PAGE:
In my own case, I started out reading and collecting SF at age 13, then ten years later I started reading and collecting detective and mystery fiction, and then in a few years adventure fiction. Meanwhile I always kept an interest in mainstream and literary fiction.

   I still remember the day in 1980, when I realized that I was close to realizing my pulp magazine goals. I had extensive runs of all the major SF, detective, and adventure magazines. I was mainly involved in filling in some gaps and titles. However, except for a few issues, I did not have many western pulps.


   I was fortunate to be friends with a major western pulp collector, Harry Noble. Harry was quite a bit older than me and had actually bought the pulps off the newsstands. The only pulp I ever bought off a newsstand was SCIENCE FICTION QUARTERLY in 1956, just as the pulps died. So naturally Harry was the man to talk to about the western pulps.

   While driving to Pulpcon in the early 1980′s, Harry regaled me with many stories of his early pulp collecting days. He started off in the early 1930′s as a boy reading WILD WEST WEEKLY. But this magazine was slanted toward the teenage boy market and he soon graduated to the more adult WESTERN STORY. This was probably his favorite magazine because of all the Max Brand stories.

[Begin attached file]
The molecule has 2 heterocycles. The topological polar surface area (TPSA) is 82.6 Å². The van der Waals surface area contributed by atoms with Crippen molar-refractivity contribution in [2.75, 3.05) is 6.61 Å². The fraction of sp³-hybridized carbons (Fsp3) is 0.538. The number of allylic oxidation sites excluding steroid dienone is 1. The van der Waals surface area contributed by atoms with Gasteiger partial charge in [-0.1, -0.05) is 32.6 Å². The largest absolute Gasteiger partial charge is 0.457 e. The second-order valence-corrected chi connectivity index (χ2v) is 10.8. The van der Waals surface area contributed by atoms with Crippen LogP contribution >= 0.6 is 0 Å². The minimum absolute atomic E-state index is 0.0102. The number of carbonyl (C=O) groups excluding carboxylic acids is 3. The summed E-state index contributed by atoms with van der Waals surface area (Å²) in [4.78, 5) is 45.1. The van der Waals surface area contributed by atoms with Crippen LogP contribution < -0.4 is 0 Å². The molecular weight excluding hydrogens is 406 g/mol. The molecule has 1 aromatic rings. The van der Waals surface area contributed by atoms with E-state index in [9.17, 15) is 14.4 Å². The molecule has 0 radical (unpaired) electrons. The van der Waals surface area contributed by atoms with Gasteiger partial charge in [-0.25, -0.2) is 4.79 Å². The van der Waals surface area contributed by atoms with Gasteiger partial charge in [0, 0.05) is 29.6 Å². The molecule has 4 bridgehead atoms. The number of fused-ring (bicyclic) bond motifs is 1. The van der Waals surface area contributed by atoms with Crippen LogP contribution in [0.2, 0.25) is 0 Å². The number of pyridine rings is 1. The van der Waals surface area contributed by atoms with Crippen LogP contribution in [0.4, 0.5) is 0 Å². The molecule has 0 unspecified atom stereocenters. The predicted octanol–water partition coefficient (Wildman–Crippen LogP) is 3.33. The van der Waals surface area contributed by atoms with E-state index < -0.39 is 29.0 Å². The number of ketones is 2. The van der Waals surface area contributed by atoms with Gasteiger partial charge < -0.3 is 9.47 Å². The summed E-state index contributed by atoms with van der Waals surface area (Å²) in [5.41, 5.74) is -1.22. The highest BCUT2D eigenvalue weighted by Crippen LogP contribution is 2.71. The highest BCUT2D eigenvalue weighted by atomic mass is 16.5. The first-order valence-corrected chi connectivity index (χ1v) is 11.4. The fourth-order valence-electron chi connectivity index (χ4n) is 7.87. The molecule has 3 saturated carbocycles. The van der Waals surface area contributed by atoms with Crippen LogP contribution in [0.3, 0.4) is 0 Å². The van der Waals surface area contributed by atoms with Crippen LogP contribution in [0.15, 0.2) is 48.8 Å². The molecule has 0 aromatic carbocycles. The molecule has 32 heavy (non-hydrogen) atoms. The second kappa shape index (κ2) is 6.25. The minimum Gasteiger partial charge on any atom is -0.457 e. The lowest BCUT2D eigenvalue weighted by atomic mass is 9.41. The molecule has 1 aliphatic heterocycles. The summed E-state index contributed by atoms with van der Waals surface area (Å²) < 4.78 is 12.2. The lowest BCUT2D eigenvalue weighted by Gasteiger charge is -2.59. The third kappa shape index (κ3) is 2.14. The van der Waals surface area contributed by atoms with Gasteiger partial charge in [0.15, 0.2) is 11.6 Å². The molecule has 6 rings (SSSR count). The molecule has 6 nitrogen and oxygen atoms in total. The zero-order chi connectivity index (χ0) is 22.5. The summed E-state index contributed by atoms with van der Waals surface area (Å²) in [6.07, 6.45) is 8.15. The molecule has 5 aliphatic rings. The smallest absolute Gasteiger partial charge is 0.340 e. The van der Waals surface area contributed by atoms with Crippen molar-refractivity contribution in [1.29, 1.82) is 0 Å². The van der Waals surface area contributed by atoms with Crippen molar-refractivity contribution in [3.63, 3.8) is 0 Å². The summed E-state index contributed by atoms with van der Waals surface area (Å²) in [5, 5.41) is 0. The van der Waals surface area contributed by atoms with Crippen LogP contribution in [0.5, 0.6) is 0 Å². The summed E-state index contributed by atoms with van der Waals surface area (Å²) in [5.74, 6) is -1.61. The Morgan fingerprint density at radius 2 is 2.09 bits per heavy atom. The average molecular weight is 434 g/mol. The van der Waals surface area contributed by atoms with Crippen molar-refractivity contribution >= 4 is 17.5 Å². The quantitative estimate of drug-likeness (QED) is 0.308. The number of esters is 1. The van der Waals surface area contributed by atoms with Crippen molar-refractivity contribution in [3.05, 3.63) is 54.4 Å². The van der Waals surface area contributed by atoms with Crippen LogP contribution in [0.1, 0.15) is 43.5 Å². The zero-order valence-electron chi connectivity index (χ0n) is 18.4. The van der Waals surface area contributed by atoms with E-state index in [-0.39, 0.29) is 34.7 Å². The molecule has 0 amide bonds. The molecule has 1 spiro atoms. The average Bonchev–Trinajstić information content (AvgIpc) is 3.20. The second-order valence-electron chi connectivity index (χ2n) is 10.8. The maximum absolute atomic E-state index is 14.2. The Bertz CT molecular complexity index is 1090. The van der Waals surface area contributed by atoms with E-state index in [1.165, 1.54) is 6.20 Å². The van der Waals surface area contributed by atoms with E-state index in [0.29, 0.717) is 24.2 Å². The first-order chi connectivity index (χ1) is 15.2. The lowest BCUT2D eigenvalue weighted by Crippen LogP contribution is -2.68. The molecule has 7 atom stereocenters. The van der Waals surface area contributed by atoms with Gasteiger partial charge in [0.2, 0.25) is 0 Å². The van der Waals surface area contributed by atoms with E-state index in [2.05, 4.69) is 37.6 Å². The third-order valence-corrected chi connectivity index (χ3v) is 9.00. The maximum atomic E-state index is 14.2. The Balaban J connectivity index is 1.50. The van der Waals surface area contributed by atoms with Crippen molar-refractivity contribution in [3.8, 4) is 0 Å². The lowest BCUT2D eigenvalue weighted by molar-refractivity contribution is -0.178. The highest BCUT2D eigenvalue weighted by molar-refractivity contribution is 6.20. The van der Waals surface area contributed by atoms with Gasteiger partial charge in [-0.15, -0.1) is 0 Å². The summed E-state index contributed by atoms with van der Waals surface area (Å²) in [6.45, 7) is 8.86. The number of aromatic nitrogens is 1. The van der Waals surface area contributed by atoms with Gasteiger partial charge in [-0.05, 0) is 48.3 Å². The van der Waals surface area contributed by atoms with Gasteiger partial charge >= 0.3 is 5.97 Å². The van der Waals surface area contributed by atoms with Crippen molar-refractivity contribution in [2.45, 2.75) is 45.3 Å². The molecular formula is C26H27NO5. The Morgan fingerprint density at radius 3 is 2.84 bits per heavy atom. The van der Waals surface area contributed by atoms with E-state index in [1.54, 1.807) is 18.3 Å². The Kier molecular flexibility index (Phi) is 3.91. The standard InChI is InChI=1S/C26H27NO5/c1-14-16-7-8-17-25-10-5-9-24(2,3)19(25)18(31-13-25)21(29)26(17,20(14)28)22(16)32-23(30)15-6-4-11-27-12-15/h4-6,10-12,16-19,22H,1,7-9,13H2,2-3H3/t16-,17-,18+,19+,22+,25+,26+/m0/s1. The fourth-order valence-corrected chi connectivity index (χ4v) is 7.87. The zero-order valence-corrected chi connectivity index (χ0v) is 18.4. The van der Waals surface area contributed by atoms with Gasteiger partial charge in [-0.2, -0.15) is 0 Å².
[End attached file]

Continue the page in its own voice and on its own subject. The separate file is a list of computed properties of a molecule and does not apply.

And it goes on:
By the time we returned from Pulpcon, I was desperate to collect WESTERN STORY. I asked Harry what he wanted for his set which was not complete but numbered over a thousand of the over 1250 issues. Yes, you read right, *over 1250* issues! For most of its life WESTERN STORY was a weekly, which meant 52 issues each year or 520 issues during a decade. A major title indeed.

   He said $5,000 which came to around $5.00 each. Not a bad price but $5,000 was like impossible for me to pay. Like all of us, I had the usual bills to pay, car payments, mortgage, children to raise and educate, and a non-collecting spouse to care for and feed. In the early 1980′s I was earning maybe $10,000 a year which provided for a middle class lifestyle but not for a major expense like a set of WESTERN STORY.